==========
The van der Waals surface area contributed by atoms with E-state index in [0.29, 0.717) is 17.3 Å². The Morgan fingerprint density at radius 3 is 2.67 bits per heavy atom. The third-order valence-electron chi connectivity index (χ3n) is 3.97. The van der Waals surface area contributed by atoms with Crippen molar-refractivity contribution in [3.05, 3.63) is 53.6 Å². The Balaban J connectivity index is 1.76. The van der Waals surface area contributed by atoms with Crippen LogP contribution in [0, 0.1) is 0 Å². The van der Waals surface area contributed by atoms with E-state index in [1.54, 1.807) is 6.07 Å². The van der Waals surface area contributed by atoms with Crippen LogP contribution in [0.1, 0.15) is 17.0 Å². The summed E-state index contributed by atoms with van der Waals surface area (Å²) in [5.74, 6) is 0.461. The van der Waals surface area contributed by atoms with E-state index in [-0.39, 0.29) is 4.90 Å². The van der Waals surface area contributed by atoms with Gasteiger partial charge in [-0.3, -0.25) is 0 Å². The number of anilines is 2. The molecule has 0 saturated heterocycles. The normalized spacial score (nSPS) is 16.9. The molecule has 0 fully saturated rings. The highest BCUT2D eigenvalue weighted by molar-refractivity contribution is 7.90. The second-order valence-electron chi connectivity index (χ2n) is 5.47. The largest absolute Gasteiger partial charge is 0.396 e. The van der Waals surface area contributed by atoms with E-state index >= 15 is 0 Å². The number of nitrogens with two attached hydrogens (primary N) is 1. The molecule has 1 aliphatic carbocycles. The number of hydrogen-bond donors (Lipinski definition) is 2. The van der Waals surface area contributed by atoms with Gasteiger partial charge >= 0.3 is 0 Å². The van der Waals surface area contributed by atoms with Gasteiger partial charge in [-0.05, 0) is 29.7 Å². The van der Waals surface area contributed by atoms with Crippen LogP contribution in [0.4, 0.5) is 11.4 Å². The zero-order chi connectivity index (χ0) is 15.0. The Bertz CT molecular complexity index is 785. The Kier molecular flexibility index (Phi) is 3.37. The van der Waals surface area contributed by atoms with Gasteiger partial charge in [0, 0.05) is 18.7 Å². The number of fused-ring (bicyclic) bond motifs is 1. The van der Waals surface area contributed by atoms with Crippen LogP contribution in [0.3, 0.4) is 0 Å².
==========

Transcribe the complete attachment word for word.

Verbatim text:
The van der Waals surface area contributed by atoms with E-state index in [0.29, 0.717) is 17.3 Å². The Morgan fingerprint density at radius 3 is 2.67 bits per heavy atom. The third-order valence-electron chi connectivity index (χ3n) is 3.97. The van der Waals surface area contributed by atoms with Crippen molar-refractivity contribution in [3.05, 3.63) is 53.6 Å². The Balaban J connectivity index is 1.76. The van der Waals surface area contributed by atoms with Crippen LogP contribution in [0, 0.1) is 0 Å². The van der Waals surface area contributed by atoms with E-state index in [1.54, 1.807) is 6.07 Å². The van der Waals surface area contributed by atoms with Crippen LogP contribution in [0.1, 0.15) is 17.0 Å². The summed E-state index contributed by atoms with van der Waals surface area (Å²) in [5.74, 6) is 0.461. The van der Waals surface area contributed by atoms with E-state index in [-0.39, 0.29) is 4.90 Å². The van der Waals surface area contributed by atoms with Gasteiger partial charge in [-0.3, -0.25) is 0 Å². The number of anilines is 2. The molecule has 0 saturated heterocycles. The normalized spacial score (nSPS) is 16.9. The molecule has 0 fully saturated rings. The highest BCUT2D eigenvalue weighted by molar-refractivity contribution is 7.90. The second-order valence-electron chi connectivity index (χ2n) is 5.47. The largest absolute Gasteiger partial charge is 0.396 e. The van der Waals surface area contributed by atoms with E-state index >= 15 is 0 Å². The number of nitrogens with two attached hydrogens (primary N) is 1. The molecule has 1 aliphatic carbocycles. The number of hydrogen-bond donors (Lipinski definition) is 2. The van der Waals surface area contributed by atoms with Gasteiger partial charge >= 0.3 is 0 Å². The van der Waals surface area contributed by atoms with Gasteiger partial charge in [-0.05, 0) is 29.7 Å². The van der Waals surface area contributed by atoms with Crippen LogP contribution in [0.4, 0.5) is 11.4 Å². The zero-order chi connectivity index (χ0) is 15.0. The Bertz CT molecular complexity index is 785. The Kier molecular flexibility index (Phi) is 3.37. The van der Waals surface area contributed by atoms with Gasteiger partial charge in [0, 0.05) is 18.7 Å². The number of fused-ring (bicyclic) bond motifs is 1. The van der Waals surface area contributed by atoms with Crippen LogP contribution in [0.3, 0.4) is 0 Å².